Isn’t it amazing just how much information we can transmit … without saying a single word!
I was reminded of this fact when having a cup of coffee in a shopping centre recently. Near to me was seated an excited five year old and her patient mother. The child was excitedly, and with increasing volume, describing a toy that she really wanted. Finally the volume rose to become noticeable to all the other patrons and the mother simply lifted her eyebrows and placed a finger against her lips – result? Instant noise reduction!
Without a single word, her message was clearly understood by the child, who reacted accordingly.
We, ourselves, will often resort to similar actions to get our message across and often the meanings will transcend culture – a nod, a smile, a frown; these are all instantly understood by most people in the world, and their meanings are similar.
That non-verbal messages can be very powerful is readily understood by members of the military and I sometimes smile to myself when a wife wants to signal her husband across a crowded room. A discrete pat to the top of her head; a simple rearrangement of the coiffure perhaps? Then the husband dutifully appears by her side. Was it magic? Well, No, – just a silent message to him that she wanted to speak to him.
And the use of the action also gives me a message – it means that she was a member of the military and is used to using field signals – as indeed was the husband. All that from a simple patting of the hairstyle!!
But our silent messages need not be so visual; often we are made aware of a person’s emotional response to our words only by the merest blink of an eyelid; or a bite of the lip, or the slightest raised eyebrow. All these are enough for us to realise that maybe the listener is not in complete agreement with what we are saying – and we can then choose our response.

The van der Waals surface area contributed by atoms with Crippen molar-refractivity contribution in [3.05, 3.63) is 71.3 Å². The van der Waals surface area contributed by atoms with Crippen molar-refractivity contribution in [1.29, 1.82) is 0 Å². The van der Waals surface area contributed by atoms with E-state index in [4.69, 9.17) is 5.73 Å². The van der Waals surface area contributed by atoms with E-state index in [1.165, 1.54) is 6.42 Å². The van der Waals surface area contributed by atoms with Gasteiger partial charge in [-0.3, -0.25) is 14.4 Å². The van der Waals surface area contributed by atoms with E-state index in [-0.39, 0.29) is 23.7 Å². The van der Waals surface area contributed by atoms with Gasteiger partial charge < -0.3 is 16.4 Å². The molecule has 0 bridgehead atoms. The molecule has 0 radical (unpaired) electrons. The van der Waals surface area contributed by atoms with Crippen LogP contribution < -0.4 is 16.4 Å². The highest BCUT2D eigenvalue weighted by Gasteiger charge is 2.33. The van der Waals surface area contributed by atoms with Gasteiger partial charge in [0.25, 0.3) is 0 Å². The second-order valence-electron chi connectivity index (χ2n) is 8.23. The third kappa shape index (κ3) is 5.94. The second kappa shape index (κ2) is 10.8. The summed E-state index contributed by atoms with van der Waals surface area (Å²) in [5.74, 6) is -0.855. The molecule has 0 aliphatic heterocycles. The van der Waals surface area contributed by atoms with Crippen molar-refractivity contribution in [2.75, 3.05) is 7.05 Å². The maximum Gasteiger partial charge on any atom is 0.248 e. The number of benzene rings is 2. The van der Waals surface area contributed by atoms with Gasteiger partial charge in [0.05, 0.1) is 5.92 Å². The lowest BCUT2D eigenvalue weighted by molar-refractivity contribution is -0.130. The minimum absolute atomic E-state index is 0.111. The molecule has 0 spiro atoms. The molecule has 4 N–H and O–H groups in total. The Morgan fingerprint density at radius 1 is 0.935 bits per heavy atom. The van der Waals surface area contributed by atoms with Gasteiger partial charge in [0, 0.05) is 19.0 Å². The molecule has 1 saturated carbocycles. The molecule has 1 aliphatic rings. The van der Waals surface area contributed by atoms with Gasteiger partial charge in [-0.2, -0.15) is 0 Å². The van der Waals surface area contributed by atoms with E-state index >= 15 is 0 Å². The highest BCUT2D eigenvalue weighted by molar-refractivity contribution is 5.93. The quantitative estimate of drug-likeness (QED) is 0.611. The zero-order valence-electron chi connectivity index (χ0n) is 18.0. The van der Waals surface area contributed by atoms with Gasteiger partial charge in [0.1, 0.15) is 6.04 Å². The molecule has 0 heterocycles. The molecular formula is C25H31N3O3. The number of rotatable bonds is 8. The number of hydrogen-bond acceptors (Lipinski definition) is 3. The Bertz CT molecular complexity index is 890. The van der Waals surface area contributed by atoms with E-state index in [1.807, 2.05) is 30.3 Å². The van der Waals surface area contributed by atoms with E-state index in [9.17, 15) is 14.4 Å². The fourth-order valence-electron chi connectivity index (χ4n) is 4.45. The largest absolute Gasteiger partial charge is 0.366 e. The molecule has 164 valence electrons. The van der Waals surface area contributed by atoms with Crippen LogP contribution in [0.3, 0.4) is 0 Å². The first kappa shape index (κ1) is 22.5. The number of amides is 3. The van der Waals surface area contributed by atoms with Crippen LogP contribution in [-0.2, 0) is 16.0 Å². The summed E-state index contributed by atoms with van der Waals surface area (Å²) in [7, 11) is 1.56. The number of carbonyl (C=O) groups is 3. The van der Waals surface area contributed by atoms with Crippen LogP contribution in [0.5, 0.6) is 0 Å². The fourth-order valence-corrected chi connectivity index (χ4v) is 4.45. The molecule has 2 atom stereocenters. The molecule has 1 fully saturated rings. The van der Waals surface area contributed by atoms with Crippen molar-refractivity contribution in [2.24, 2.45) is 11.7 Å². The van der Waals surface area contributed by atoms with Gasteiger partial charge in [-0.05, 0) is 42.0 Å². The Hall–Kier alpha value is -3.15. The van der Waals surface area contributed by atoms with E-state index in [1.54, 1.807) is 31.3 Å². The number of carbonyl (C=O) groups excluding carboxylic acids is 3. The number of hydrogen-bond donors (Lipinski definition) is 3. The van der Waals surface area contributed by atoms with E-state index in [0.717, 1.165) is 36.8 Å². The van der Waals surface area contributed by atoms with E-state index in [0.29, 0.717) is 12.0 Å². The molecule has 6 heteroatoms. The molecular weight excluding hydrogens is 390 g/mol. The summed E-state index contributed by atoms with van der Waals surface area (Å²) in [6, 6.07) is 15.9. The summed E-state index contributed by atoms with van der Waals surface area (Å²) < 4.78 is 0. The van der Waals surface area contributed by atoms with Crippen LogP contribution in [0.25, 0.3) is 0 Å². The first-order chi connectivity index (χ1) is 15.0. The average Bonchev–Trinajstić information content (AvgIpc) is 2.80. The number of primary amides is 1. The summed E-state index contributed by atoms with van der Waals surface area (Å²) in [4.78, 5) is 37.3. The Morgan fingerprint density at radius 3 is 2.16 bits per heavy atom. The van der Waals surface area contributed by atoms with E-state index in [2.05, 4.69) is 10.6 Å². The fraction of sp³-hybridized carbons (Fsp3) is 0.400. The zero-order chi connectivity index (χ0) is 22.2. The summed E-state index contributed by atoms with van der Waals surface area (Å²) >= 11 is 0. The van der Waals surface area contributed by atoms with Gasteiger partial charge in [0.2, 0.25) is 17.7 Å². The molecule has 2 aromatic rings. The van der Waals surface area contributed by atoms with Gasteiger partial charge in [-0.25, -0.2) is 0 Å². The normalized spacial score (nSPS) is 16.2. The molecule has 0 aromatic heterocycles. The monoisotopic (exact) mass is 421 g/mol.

We may question them “You look as if you don’t agree with me, what are your thoughts on the subject” especially if we like to engage in robust debate. Or we can quickly change the subject, if we prefer a quieter life. Either way, our decision is an outcome of the unspoken message we received and our interpretation of the meaning.
Perhaps it is a cultural thing, but we appear to make our assumptions of the speaker’s credibility by watching the fleeting expressions that inadvertently pass across the face. And we are usually not impressed by someone who refuses to look us in the face. This can cause some difficulty for those cultures who find direct eye contact very confronting. In our Interview Skills Workshop we encounter this reaction, and suggest that a slight adjustment of the eye contact can help them to maintain their cultural sensitivity, yet at the same time create an impression of frank interaction.
It isn’t a perfect solution, but then what is? When two cultures have differing attitudes to something as highly interactive as emotional facial recognition, there needs to be some flexibility.
For myself, I find myself watching people’s faces for clues as to how my message is being received. It gives me early warning of storms ahead, or it can confirm that we are on the same wave length. Without that interaction I feel that I have lost an important communication tool that helps me to interpret my listener’s emotional response.
So, the challenge for today is to make a deliberate attempt to become aware of the silent messages being sent to you. Watch faces with interest, and see if you can pick up on emotional responses before a word is spoken.
It is a fascinating occupation, but remember, there is a fine line between watching expressions for emotions, and simply staring at people.
The word for today is – discrete!
Michele @ Trischel
With one raised eyebrow, and a slightly quizzical expression!